November 26, 2010 - In what can be termed as a rude wake-up call to all those who consider secondhand smoke (passive smoking, shs, environmental tobacco smoke, ets, involuntary smoking. sidestream smoke) merely an annoyance, a new study claims that it is a serious health threat that claims thousands of lives every year worldwide.
An international study by the World Health Organization (WHO), which analyzed data from 192 countries, estimates that in 2004 passive smoking was responsible for the demise of over 600,000 people, including 165,000 children.
PAPER: Worldwide burden of disease from exposure to second-hand smoke: a retrospective analysis of data from 192 countries, Mattias Öberg PhD, Prof Maritta S Jaakkola PhD , Prof Alistair Woodward PhD , Armando Peruga DrPH , Dr Annette Prüss-Ustün PhD, The Lancet, Early Online Publication, 11/26/2010, Summary..
Co-author of the study, Professor Alistair Woodward from the University of Auckland stated, "The 1.2 billion smokers around the world are not only putting themselves at risk; they are harming the health of billions of non-smokers, and it is children who suffer most.”
The report found that exposure to secondhand smoke led to nearly 379,000 deaths from ischaemic heart disease, 165,000 from lower respiratory infections, 36,900 from asthma, and 21,400 from lung cancer.
The kids are hit the hardest because they are more exposed to passive smoking than any other age group. Nearly 43,375 child deaths were attributed to passive smoking across African countries, as opposed to 9,514 deaths in adults. Children & second–hand smoke..
June 24, 2010 - Woman exposed to secondhand smoke as a child dying of COPD..
However, in developed countries such as Europe, only 71 children died because of secondhand smoke, while 35,388 deaths occurred in adults.
Lead author of the study, Dr Annette Pruss-Ustun from the WHO in Geneva, Switzerland stated, "Exposure to second-hand smoke is still one of the most common indoor pollutants worldwide. "On the basis of the proportions of second-hand smoke exposure, as many as 40% of children, 35% of women and 33% of men are regularly exposed to second-hand smoke indoors. "We have estimated that second-hand smoke caused 603,000 deaths worldwide in 2004, corresponding to 1% of all deaths. "These deaths should be added to the estimated 5.1 million deaths attributable to active smoking to obtain the full effect of both passive and active smoking. "Smoking, therefore, was responsible for more than 5.7 million deaths every year in 2004."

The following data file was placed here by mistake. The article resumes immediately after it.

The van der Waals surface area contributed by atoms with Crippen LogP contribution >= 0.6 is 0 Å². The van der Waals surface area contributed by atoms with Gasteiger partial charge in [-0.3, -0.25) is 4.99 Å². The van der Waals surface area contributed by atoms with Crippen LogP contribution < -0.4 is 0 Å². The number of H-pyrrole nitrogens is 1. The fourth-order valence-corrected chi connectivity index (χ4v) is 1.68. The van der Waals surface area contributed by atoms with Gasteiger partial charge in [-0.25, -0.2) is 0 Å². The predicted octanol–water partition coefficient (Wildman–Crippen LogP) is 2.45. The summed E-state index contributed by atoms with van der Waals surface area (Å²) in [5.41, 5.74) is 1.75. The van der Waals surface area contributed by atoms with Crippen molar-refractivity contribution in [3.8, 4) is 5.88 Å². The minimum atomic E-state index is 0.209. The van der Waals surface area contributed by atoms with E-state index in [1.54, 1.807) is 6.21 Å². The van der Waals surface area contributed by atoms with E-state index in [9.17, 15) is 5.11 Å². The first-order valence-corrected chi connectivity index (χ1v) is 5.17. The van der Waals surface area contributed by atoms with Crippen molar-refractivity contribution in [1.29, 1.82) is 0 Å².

Experts theorize that prohibition of smoking in public places could dramatically reduce health care costs and cut passive smoking mortality. However, presently only 7.4 percent of the world's population lives in countries where lighting up is banned in public spaces. Even in such countries, where measures to convey the harmful impact of smoking are adopted, the laws are not always rigid. Research has indicated that enforcement of anti-smoking laws reduces the exposure to secondhand smoke in places such as bars and restaurants by 90 percent. In addition, such regulations can lower tobacco consumption and also help people quit smoking.
Pruss-Ustun stated, "Policy-makers should bear in mind that enforcing complete smoke-free laws will probably substantially reduce the number of deaths attributable to exposure to second-hand smoke within the first year of its implementation, with accompanying reduction in costs of illness in social and health systems.”
The study was sponsored by the Swedish National Board of Health and Welfare and Bloomberg Philanthropies.
December 10, 2009 - WHO - 600,000 non-smokers die each year as a result of secondhand smoke..
Reference: Passive smoking kills over 600,000 a year worldwide—WHO report by Neka Sehgal, 11/26/2010.